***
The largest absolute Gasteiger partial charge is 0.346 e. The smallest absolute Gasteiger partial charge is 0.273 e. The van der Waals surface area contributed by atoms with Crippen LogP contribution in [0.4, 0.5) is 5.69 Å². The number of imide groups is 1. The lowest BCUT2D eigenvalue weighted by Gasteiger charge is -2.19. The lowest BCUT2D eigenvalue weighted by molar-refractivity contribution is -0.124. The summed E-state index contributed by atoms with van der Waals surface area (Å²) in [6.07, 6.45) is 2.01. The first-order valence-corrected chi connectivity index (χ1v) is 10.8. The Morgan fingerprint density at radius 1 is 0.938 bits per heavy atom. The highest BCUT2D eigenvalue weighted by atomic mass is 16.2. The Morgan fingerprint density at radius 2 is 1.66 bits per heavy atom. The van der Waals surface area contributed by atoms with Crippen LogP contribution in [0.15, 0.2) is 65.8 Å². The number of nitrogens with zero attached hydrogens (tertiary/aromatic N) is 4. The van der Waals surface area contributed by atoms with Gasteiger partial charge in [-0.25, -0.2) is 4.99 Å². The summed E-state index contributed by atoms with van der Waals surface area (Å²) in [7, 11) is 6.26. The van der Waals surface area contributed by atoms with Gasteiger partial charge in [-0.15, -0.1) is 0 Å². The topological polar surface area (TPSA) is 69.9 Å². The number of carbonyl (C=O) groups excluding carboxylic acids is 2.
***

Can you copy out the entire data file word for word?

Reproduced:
The largest absolute Gasteiger partial charge is 0.346 e. The smallest absolute Gasteiger partial charge is 0.273 e. The van der Waals surface area contributed by atoms with Crippen LogP contribution in [0.4, 0.5) is 5.69 Å². The number of imide groups is 1. The lowest BCUT2D eigenvalue weighted by Gasteiger charge is -2.19. The lowest BCUT2D eigenvalue weighted by molar-refractivity contribution is -0.124. The summed E-state index contributed by atoms with van der Waals surface area (Å²) in [6.07, 6.45) is 2.01. The first-order valence-corrected chi connectivity index (χ1v) is 10.8. The Morgan fingerprint density at radius 1 is 0.938 bits per heavy atom. The highest BCUT2D eigenvalue weighted by atomic mass is 16.2. The Morgan fingerprint density at radius 2 is 1.66 bits per heavy atom. The van der Waals surface area contributed by atoms with Crippen LogP contribution in [0.15, 0.2) is 65.8 Å². The number of nitrogens with zero attached hydrogens (tertiary/aromatic N) is 4. The van der Waals surface area contributed by atoms with Gasteiger partial charge in [-0.25, -0.2) is 4.99 Å². The summed E-state index contributed by atoms with van der Waals surface area (Å²) in [7, 11) is 6.26. The van der Waals surface area contributed by atoms with Gasteiger partial charge in [-0.15, -0.1) is 0 Å². The topological polar surface area (TPSA) is 69.9 Å². The number of carbonyl (C=O) groups excluding carboxylic acids is 2.